New Photo Series Shows Corporate White Women in Braid, Twist and Curly Styles

by BlackGirlLongHair


Seeking to spark a discussion on self expression and acceptability in corporate culture, photographer Endia Beal has launched a photo series called “Can I Touch It“. For the series, Beal selected white middle-aged women, sent them to a black salon to get their hair done, then put them in corporate attire and took her photos.

“I wanted people that had a certain idea of what you’re supposed to look like in the workspace, because it would be a challenge for them to understand what I experienced in that space. And to a degree, many young white women have shared that experience, but for older white women it’s an experience they haven’t necessarily had,” Beal shared.


The photo series was inspired by Beal’s experience working in the IT department at Yale, where her big, red afro generated attention from her mostly white, male co-workers.


Slate Magazine has an awesome write up on the photo series. You can find it here.Ladies, I’d love to hear your thoughts!

About Jenell B Stewart

Jenell Stewart MS, the founder and editor in chief of the award winning website KinkyCurlyCoilyMe.com dedicates most of her free time educating and uplifting women with natural hair by way of her extremely popular website and YouTube channel. Jenell has been featured in Essence Magazine, Black Enterprise.com, and starred on the Dr.Oz television show as a Beauty Expert. In 2012 she was named one of Essences top Instagramers and that same year KinkyCurlyCoilyMe won an award for “Favorite Website” of the Natural Hair Community.
  • queenbee9

    This is not about acceptance or even exploring diversity. This is about a photographer seeking to advance her own mien by taking a page from the other “can I touch it firestorm” hoping that such an act of “style biting” will foment dialogue or backlash to use as publicity. As a black female who has worn braids of some sort for over 30 years– and the ladies look very awkward and uncomfortable for the most part. The problem is not our hair or misunderstandings of our culture, the problems is understanding black females within the context of our culture instead of continually comparing and contrasting us (or our men) to the dominant culture. Copying people does not create either empathy or understanding but often it does create caricature and a diminishment of their right to seek a personal sense of self through natural attributes..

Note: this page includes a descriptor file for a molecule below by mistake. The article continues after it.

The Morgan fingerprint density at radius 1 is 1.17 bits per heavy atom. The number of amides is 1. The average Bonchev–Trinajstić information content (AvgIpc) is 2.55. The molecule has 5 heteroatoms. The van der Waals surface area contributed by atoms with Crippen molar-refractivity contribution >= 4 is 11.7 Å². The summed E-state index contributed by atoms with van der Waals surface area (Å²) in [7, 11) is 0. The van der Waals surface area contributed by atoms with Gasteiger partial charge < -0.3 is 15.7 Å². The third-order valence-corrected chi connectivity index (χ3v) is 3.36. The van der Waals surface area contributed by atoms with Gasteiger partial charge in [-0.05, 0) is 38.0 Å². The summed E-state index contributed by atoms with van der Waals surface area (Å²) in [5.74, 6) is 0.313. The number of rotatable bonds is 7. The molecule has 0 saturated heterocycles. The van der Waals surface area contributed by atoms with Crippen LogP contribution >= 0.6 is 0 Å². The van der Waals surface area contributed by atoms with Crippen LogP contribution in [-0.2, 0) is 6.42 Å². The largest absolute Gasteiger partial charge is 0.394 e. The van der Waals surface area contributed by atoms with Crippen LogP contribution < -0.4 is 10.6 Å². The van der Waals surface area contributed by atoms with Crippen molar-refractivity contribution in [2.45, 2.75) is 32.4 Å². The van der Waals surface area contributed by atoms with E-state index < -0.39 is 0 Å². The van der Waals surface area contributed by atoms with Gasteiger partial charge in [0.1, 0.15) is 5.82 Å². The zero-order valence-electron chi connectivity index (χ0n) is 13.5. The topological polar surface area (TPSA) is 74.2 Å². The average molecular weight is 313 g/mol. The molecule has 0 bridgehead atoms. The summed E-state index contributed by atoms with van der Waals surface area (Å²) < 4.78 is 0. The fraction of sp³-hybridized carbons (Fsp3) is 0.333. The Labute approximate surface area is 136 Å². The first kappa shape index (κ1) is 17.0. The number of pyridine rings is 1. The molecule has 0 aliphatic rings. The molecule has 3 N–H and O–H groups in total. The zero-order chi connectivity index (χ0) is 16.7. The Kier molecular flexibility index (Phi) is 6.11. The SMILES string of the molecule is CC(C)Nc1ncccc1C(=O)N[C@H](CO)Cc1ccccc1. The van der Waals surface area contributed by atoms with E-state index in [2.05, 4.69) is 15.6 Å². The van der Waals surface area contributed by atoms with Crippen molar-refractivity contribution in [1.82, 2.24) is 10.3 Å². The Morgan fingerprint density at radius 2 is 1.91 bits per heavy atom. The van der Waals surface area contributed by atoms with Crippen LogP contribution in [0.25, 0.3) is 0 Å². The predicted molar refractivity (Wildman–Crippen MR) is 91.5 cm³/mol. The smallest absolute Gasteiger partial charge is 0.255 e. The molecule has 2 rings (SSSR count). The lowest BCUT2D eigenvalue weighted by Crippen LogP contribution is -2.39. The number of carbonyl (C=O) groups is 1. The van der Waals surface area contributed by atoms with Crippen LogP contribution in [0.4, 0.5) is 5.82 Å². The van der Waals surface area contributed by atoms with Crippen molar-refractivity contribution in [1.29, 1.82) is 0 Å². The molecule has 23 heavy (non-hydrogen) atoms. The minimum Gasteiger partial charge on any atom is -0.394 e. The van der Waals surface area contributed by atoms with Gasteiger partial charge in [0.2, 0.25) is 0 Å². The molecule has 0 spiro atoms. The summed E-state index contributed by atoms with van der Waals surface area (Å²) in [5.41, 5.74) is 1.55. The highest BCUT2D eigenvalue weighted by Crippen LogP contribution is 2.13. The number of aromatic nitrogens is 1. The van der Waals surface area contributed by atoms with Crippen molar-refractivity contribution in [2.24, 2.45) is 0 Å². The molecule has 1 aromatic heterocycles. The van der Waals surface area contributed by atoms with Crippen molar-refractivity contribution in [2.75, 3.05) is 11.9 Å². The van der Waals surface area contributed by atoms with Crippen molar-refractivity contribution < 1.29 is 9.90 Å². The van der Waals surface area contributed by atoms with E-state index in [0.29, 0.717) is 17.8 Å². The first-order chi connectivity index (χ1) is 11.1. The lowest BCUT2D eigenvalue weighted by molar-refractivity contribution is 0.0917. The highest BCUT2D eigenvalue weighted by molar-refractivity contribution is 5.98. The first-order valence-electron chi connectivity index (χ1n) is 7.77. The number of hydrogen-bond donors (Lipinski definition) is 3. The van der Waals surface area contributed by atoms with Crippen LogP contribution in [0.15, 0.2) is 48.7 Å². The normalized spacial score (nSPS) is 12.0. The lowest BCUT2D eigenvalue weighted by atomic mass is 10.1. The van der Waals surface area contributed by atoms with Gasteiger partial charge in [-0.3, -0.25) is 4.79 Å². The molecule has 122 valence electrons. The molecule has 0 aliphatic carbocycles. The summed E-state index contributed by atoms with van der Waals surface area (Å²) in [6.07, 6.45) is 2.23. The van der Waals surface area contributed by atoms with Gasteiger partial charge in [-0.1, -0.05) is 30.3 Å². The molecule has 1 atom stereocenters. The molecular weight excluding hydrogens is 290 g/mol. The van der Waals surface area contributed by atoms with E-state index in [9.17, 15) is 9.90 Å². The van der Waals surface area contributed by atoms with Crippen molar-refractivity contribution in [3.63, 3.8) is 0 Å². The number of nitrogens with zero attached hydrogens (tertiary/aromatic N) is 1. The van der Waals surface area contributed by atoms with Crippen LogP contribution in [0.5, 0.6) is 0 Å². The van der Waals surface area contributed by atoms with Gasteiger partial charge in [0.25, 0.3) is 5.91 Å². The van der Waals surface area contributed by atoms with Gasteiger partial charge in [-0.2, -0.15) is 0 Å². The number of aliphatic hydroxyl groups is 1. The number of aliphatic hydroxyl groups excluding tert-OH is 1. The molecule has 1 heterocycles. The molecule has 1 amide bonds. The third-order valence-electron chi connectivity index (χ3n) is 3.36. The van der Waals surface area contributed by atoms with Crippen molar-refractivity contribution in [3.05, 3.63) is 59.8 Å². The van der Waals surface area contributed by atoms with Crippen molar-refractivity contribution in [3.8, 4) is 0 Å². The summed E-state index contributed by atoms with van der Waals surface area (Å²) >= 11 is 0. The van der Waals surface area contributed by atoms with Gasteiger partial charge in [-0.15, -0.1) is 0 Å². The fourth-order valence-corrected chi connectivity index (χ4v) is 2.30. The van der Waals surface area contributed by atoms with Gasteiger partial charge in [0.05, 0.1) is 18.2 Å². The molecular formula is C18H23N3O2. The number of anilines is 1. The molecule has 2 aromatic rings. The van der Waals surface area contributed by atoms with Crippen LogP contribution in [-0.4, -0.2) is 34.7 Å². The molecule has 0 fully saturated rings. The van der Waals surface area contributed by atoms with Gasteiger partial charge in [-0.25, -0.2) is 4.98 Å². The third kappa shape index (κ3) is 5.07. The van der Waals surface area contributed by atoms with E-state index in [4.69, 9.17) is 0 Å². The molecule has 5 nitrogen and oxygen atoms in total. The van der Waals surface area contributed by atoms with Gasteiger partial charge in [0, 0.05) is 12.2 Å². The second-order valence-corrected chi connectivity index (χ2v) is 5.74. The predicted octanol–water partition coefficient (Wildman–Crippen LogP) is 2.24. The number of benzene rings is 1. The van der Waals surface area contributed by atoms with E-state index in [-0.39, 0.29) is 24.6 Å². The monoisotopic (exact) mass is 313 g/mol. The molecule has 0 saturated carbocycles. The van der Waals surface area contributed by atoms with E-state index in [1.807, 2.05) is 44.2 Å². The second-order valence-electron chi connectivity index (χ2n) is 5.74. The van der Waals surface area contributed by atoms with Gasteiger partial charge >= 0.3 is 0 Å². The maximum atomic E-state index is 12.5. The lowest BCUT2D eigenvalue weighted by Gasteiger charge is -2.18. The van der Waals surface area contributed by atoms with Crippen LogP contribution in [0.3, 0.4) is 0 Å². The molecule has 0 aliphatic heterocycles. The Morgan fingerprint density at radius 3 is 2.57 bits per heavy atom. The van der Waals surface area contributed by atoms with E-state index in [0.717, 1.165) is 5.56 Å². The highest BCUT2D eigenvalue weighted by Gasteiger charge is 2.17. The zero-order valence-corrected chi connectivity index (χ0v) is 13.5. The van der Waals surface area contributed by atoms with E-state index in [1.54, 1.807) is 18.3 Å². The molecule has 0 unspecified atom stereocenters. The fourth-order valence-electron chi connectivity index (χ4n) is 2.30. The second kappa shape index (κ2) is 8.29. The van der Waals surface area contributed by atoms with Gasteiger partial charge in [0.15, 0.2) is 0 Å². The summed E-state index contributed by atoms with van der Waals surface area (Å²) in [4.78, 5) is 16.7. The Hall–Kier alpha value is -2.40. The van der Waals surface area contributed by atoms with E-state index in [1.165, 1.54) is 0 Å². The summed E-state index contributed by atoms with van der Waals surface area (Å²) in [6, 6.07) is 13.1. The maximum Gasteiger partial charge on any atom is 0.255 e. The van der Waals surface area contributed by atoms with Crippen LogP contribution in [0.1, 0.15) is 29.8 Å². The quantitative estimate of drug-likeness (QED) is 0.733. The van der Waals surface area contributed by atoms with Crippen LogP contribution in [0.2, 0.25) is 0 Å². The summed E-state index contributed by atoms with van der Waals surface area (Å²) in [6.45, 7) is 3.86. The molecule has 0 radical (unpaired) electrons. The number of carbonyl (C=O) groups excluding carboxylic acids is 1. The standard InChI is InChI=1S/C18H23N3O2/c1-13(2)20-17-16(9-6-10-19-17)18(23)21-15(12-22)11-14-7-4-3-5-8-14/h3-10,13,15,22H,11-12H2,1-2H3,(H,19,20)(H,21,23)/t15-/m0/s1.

• Erica

    A caucasian woman will never experience the hair of a black woman. What is the point of putting a middle age corporate woman in a black woman’s shoes? She will NEVER know what if feels like to be us naturals, because they do not have wool like hair.

    • queenbee9

      Not all naturals have wool like hair either. All hair that is not chemically treated or processed is natural hair and some “naturals” have type 2 or 3 hair. Consider Traci Ellis Ross–many black women hold her up as a natural icon but her hair is actually not wool like–it is like silky coils–a mixture of several types of hair none of them type 4.

      I agree that there is no point in putting a middle aged corporate or even a young white woman in a black hair style just to do it–it is a totally different experience and their reactions and experience will have little to NOTHING to do with what black women perceive and experience while trying to navigate and create their own sense of beauty of their own hair on their own terms–all things cannot be copied and copying all things does not necessarily mean understanding or empathy–how could it–we have our hair and our issues 24/7 all of our lives and we have the travails and rewards and backlash that goes along with our natural hair–for white women in braids or weave or anything else, what is the reality and helps to shape black female perspectives is at most a HAIR TOURISM and each woman knows her foray into black styles is a choice not a destiny.